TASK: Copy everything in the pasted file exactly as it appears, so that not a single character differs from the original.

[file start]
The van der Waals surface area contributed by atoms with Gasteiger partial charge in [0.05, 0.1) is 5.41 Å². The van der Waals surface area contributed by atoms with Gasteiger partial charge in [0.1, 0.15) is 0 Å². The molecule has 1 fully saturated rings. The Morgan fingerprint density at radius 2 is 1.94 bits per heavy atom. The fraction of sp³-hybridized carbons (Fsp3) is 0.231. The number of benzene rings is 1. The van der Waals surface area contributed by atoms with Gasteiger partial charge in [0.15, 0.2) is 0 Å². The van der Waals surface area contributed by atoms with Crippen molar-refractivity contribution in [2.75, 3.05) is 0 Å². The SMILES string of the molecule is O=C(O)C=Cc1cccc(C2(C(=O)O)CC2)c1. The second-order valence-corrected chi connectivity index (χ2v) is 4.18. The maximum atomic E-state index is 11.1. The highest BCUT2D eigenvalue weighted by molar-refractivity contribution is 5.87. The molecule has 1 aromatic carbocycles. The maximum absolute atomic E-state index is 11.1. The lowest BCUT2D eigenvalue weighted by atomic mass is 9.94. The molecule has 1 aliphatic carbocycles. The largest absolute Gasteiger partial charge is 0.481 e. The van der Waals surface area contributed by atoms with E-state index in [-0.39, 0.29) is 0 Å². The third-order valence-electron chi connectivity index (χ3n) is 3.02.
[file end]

The van der Waals surface area contributed by atoms with Gasteiger partial charge in [0.05, 0.1) is 5.41 Å². The van der Waals surface area contributed by atoms with Gasteiger partial charge in [0.1, 0.15) is 0 Å². The molecule has 1 fully saturated rings. The Morgan fingerprint density at radius 2 is 1.94 bits per heavy atom. The fraction of sp³-hybridized carbons (Fsp3) is 0.231. The number of benzene rings is 1. The van der Waals surface area contributed by atoms with Gasteiger partial charge in [0.15, 0.2) is 0 Å². The van der Waals surface area contributed by atoms with Crippen molar-refractivity contribution in [2.75, 3.05) is 0 Å². The SMILES string of the molecule is O=C(O)C=Cc1cccc(C2(C(=O)O)CC2)c1. The second-order valence-corrected chi connectivity index (χ2v) is 4.18. The maximum atomic E-state index is 11.1. The highest BCUT2D eigenvalue weighted by molar-refractivity contribution is 5.87. The molecule has 1 aromatic carbocycles. The maximum absolute atomic E-state index is 11.1. The lowest BCUT2D eigenvalue weighted by atomic mass is 9.94. The molecule has 1 aliphatic carbocycles. The largest absolute Gasteiger partial charge is 0.481 e. The van der Waals surface area contributed by atoms with E-state index in [-0.39, 0.29) is 0 Å². The third-order valence-electron chi connectivity index (χ3n) is 3.02.